Your submission was sent successfully! Close

You have successfully unsubscribed! Close

Thank you for signing up for our newsletter!
In these regular emails you will find the latest updates about Ubuntu and upcoming events where you can meet our team.Close

How to set up a secondary KDC

Once you have one Key Distribution Center (KDC) on your network, it is good practice to have a secondary KDC in case the primary becomes unavailable.

Also, if you have Kerberos clients that are on different networks (possibly separated by routers using NAT), it is wise to place a secondary KDC in each of those networks.

The native replication mechanism explained here relies on a cron job; it essentially dumps the DB on the primary and loads it back up on the secondary. You may want to take a look at using the kldap backend, which can use the OpenLDAP replication mechanism. This is explained further below.

Install the required packages

First, install the packages, and when asked for the Kerberos and Admin server names enter the name of the Primary KDC:

sudo apt install krb5-kdc krb5-admin-server

Once you have installed the packages, create the host principals for both KDCs. From a terminal prompt, enter:

$ kadmin -q "addprinc -randkey host/"
$ kadmin -q "addprinc -randkey host/"

The kadmin command defaults to using a principal like username/admin@EXAMPLE.COM, where username is your current shell user. If you need to override that, use -p <principal-you-want>.

Extract the key file for the kdc02 principal, which is the server we are on:

$ sudo kadmin -p ubuntu/admin -q "ktadd host/"

Next, there needs to be a kpropd.acl file on each KDC that lists all KDCs for the realm. For example, on both the primary and secondary KDC, create /etc/krb5kdc/kpropd.acl:


It’s customary to allow both KDCs because one may want to switch their roles if one goes bad. For such an eventuality, both are already listed here.

Create an empty database on the secondary KDC:

$ sudo kdb5_util create -s

Now install kpropd daemon, which listens for connections from the kprop utility from the primary KDC:

$ sudo apt install krb5-kpropd

The service will be running immediately after installation.

From a terminal on the primary KDC, create a dump file of the principal database:

$ sudo kdb5_util dump /var/lib/krb5kdc/dump

Still on the Primary KDC, extract its key:

$ sudo kadmin.local -q "ktadd host/"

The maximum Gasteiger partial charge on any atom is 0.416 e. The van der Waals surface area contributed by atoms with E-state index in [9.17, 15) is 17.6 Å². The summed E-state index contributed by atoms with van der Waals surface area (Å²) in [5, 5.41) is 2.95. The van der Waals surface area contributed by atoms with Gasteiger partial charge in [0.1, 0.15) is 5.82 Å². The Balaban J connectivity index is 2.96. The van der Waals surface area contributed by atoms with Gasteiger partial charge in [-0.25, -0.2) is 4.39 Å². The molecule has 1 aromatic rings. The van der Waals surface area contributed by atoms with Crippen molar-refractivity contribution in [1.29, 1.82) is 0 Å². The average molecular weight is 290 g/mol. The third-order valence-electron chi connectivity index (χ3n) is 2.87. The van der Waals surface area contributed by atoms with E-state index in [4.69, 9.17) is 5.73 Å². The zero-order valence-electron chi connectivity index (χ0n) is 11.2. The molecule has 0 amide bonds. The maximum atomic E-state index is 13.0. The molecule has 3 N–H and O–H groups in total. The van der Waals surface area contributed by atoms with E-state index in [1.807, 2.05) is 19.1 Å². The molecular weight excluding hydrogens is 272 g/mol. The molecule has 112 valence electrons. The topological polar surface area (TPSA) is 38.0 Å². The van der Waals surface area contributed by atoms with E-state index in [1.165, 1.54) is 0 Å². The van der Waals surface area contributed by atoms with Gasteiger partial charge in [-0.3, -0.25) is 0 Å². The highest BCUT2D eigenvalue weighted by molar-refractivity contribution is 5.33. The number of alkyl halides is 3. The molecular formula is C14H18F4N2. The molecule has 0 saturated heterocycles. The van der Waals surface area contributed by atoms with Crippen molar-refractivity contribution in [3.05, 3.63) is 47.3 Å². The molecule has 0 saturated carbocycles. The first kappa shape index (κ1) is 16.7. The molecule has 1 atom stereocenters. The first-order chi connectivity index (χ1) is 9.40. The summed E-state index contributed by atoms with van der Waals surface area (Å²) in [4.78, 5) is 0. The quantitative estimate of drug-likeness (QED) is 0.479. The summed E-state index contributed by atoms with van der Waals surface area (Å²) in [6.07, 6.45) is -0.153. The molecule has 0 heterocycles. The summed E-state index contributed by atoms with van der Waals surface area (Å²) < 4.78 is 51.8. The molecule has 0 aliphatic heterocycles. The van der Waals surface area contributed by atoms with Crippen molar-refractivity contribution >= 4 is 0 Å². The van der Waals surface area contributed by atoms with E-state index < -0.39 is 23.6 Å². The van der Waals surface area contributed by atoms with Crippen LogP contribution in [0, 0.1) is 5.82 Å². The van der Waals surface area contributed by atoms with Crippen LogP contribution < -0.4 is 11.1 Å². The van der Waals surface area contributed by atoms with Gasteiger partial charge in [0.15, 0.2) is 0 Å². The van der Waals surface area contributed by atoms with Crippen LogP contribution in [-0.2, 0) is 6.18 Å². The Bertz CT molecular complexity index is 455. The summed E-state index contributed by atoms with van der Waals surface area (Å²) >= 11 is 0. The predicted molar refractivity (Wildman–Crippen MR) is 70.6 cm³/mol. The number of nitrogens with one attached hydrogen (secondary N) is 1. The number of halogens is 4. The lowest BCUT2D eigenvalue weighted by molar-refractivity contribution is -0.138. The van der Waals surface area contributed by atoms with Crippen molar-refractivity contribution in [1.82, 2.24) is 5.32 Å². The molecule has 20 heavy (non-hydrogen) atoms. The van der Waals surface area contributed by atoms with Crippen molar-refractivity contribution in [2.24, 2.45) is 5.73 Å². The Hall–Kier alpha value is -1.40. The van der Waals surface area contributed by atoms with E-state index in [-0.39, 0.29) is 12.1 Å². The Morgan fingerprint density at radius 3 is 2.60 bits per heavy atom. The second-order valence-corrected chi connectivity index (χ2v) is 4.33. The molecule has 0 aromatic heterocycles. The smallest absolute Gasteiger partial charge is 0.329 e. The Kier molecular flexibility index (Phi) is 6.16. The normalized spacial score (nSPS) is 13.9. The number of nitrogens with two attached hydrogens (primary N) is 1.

On the primary KDC, run the kprop utility to push the database dump made before to the secondary KDC:

$ sudo kprop -r EXAMPLE.COM -f /var/lib/krb5kdc/dump
Database propagation to SUCCEEDED

Note the SUCCEEDED message, which signals that the propagation worked. If there is an error message, check /var/log/syslog on the secondary KDC for more information.

You may also want to create a cron job to periodically update the database on the secondary KDC. For example, the following will push the database every hour:

# m h  dom mon dow   command
0 * * * * root /usr/sbin/kdb5_util dump /var/lib/krb5kdc/dump && /usr/sbin/kprop -r EXAMPLE.COM -f /var/lib/krb5kdc/dump

Finally, start the krb5-kdc daemon on the secondary KDC:

$ sudo systemctl start krb5-kdc.service

The secondary KDC does not run an admin server, since it’s a read-only copy.

From now on, you can specify both KDC servers in /etc/krb5.conf for the EXAMPLE.COM realm, in any host participating in this realm (including kdc01 and kdc02), but remember that there can only be one admin server and that’s the one running on kdc01:

            kdc =
            kdc =
            admin_server =

The secondary KDC should now be able to issue tickets for the realm. You can test this by stopping the krb5-kdc daemon on the primary KDC, then using kinit to request a ticket. If all goes well you should receive a ticket from the secondary KDC. Otherwise, check /var/log/syslog and /var/log/auth.log on the secondary KDC.

This page was last modified 2 months ago. Help improve this document in the forum.